Another interesting problem that I saw today: *Given two sorted arrays, find their combined median* (median of the array formed by merging both the arrays). If the number of elements in the combined array is even, then the average of the two middle elements is the median.

Let N and M be the sizes of the two arrays respectively. The trivial solution is to create a new array of size N+M, merge both arrays into it and return the middle (or average of the two middle) element(s). This has space complexity O(N+M) and time complexity O(N+M). We can, of course, do better. If you want to take a crack at this problem before looking at the solution, you can solve it at the link provided above.

It took me a great deal of time to solve this. We can generalize the problem of finding the median to finding the k^{th} order statistic – the k^{th} element in the sorted sequence. The median is (N+M)/2 + 1 order statistic (when N+M is odd) or the average of (N+M)/2 and (N+M)/2 + 1 order statistics (when N+M is even).

We can find the k^{th} order statistic using binary search. Let’s split the array A at pa = k/2 and B at pb = k-pa. These two positions separate the combined left part (of size k) from the combined right part (of size k or k+1).

Assuming 1-based indexing for simplicity, if A[pa] <= B[pb], all elements in A[1..pa] lie before the k^{th} order statistic and all elements in B[pb+1..M] lie after the k^{th} order statistic. We can reduce the search to finding k-pa^{th} order statistic in A[pa+1..N] and B[1..pb].

Similarly, if A[pa] > B[pb], all elements in B[1..pb] lie before the k^{th} order statistic and all elements in A[pa+1..N] lie after the k^{th} order statistic. We can reduce the search to finding k-pb^{th} order statistic in A[1..pa] and B[pb+1..M].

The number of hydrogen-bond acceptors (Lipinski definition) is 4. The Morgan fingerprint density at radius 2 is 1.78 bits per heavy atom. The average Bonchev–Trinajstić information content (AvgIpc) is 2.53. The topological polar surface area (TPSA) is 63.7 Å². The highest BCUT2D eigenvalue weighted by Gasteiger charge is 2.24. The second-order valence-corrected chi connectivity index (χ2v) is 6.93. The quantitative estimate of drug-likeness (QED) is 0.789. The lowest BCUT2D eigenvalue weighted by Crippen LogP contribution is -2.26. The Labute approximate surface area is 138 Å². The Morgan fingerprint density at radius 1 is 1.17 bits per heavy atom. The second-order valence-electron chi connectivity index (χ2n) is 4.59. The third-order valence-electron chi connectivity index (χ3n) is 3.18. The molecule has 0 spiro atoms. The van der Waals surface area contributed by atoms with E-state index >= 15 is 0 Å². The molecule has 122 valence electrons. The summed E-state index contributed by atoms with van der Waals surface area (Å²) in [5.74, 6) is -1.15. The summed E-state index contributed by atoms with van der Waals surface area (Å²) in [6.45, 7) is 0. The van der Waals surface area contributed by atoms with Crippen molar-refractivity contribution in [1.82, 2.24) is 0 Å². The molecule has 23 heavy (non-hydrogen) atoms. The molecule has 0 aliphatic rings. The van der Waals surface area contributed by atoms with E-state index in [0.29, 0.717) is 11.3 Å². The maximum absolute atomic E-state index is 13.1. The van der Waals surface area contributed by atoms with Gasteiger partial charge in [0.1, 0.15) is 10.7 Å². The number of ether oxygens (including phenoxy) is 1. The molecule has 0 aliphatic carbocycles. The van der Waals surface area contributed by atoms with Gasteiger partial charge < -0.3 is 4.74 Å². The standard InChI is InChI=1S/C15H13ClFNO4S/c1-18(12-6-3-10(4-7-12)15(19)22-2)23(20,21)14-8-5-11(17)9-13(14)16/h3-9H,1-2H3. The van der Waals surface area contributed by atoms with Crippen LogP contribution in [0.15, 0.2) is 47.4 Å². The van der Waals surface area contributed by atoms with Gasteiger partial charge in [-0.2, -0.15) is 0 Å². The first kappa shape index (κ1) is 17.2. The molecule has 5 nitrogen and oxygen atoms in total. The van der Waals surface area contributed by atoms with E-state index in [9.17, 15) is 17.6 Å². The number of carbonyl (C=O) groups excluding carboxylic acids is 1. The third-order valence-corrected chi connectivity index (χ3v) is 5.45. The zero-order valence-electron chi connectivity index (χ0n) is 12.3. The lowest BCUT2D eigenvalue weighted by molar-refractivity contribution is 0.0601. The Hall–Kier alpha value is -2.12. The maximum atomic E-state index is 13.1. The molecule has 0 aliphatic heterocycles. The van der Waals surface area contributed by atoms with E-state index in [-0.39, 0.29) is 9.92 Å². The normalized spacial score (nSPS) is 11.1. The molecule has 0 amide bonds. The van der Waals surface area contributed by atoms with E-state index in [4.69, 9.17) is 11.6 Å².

The search terminates when either of the arrays becomes empty and we can just return the k^{th} element in the second array or k becomes 1 and we can return the minimum of first elements in the two arrays. Since we get rid of half the elements at each step, the overall time complexity is O(log N+M).

Let’s work through an example;

Here’s the solution:

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*Related*

How about recursion?

Assume both arrays have at least 2 members. If not, the problem is trivial.

1. Examine the first two elements of A and B, remove the smaller one from its array and note it as x. If both initial elements are the same, remove x from A only.

2. Examine the last two elements of (the current) A and B, remove the larger one from its array and note it as y. If both initial elements are the same, remove y from A only.

3. Recurse on the modified arrays A and B until one or more of them has only one member. Solve trivially for the median.

You don’t even need to check and remove the last elements. This is identical to maintaining two pointers at the start of the two arrays and incrementing the one pointing to the smaller value until you reach the median. This has complexity O(N+M). We can do better.